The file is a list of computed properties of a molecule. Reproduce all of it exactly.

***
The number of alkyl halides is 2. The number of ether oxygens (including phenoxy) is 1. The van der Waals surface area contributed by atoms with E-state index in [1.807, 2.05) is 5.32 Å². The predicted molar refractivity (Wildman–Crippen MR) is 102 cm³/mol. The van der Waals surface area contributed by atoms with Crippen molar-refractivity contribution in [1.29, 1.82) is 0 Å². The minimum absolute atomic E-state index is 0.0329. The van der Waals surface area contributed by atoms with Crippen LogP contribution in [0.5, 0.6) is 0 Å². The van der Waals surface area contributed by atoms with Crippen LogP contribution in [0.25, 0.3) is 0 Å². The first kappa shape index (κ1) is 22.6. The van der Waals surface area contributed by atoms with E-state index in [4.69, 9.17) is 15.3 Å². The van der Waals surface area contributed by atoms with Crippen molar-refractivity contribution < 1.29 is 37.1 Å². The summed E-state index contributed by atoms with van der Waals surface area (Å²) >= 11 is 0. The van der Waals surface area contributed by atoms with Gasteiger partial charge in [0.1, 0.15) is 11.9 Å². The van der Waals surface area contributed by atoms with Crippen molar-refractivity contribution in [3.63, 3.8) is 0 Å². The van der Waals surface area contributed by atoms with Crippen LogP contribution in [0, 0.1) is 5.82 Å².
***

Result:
The number of alkyl halides is 2. The number of ether oxygens (including phenoxy) is 1. The van der Waals surface area contributed by atoms with E-state index in [1.807, 2.05) is 5.32 Å². The predicted molar refractivity (Wildman–Crippen MR) is 102 cm³/mol. The van der Waals surface area contributed by atoms with Crippen molar-refractivity contribution in [1.29, 1.82) is 0 Å². The minimum absolute atomic E-state index is 0.0329. The van der Waals surface area contributed by atoms with Crippen LogP contribution in [0.5, 0.6) is 0 Å². The van der Waals surface area contributed by atoms with Crippen LogP contribution in [0.25, 0.3) is 0 Å². The first kappa shape index (κ1) is 22.6. The van der Waals surface area contributed by atoms with E-state index in [4.69, 9.17) is 15.3 Å². The van der Waals surface area contributed by atoms with Crippen molar-refractivity contribution < 1.29 is 37.1 Å². The summed E-state index contributed by atoms with van der Waals surface area (Å²) >= 11 is 0. The van der Waals surface area contributed by atoms with Gasteiger partial charge in [0.1, 0.15) is 11.9 Å². The van der Waals surface area contributed by atoms with Crippen molar-refractivity contribution in [3.63, 3.8) is 0 Å². The van der Waals surface area contributed by atoms with Crippen LogP contribution in [0, 0.1) is 5.82 Å².